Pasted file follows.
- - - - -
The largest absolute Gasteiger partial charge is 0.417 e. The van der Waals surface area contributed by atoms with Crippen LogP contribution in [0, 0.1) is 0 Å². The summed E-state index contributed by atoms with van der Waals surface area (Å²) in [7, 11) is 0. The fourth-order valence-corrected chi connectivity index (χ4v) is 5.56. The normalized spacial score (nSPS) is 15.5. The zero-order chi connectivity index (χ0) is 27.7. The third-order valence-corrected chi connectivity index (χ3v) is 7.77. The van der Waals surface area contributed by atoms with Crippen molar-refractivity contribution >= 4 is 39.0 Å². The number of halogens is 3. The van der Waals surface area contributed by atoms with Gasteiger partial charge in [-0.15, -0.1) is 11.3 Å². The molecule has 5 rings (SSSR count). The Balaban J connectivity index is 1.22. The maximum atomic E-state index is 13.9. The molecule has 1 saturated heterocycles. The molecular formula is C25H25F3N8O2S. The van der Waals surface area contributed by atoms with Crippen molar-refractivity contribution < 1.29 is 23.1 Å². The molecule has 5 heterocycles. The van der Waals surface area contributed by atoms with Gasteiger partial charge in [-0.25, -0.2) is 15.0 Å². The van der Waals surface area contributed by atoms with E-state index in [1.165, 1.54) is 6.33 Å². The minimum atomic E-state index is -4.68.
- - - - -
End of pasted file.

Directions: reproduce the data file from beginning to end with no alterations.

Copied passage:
The largest absolute Gasteiger partial charge is 0.417 e. The van der Waals surface area contributed by atoms with Crippen LogP contribution in [0, 0.1) is 0 Å². The summed E-state index contributed by atoms with van der Waals surface area (Å²) in [7, 11) is 0. The fourth-order valence-corrected chi connectivity index (χ4v) is 5.56. The normalized spacial score (nSPS) is 15.5. The zero-order chi connectivity index (χ0) is 27.7. The third-order valence-corrected chi connectivity index (χ3v) is 7.77. The van der Waals surface area contributed by atoms with Crippen molar-refractivity contribution >= 4 is 39.0 Å². The number of halogens is 3. The van der Waals surface area contributed by atoms with Gasteiger partial charge in [-0.15, -0.1) is 11.3 Å². The molecule has 5 rings (SSSR count). The Balaban J connectivity index is 1.22. The maximum atomic E-state index is 13.9. The molecule has 1 saturated heterocycles. The molecular formula is C25H25F3N8O2S. The van der Waals surface area contributed by atoms with Crippen molar-refractivity contribution < 1.29 is 23.1 Å². The molecule has 5 heterocycles. The van der Waals surface area contributed by atoms with Gasteiger partial charge in [-0.25, -0.2) is 15.0 Å². The van der Waals surface area contributed by atoms with E-state index in [1.165, 1.54) is 6.33 Å². The minimum atomic E-state index is -4.68.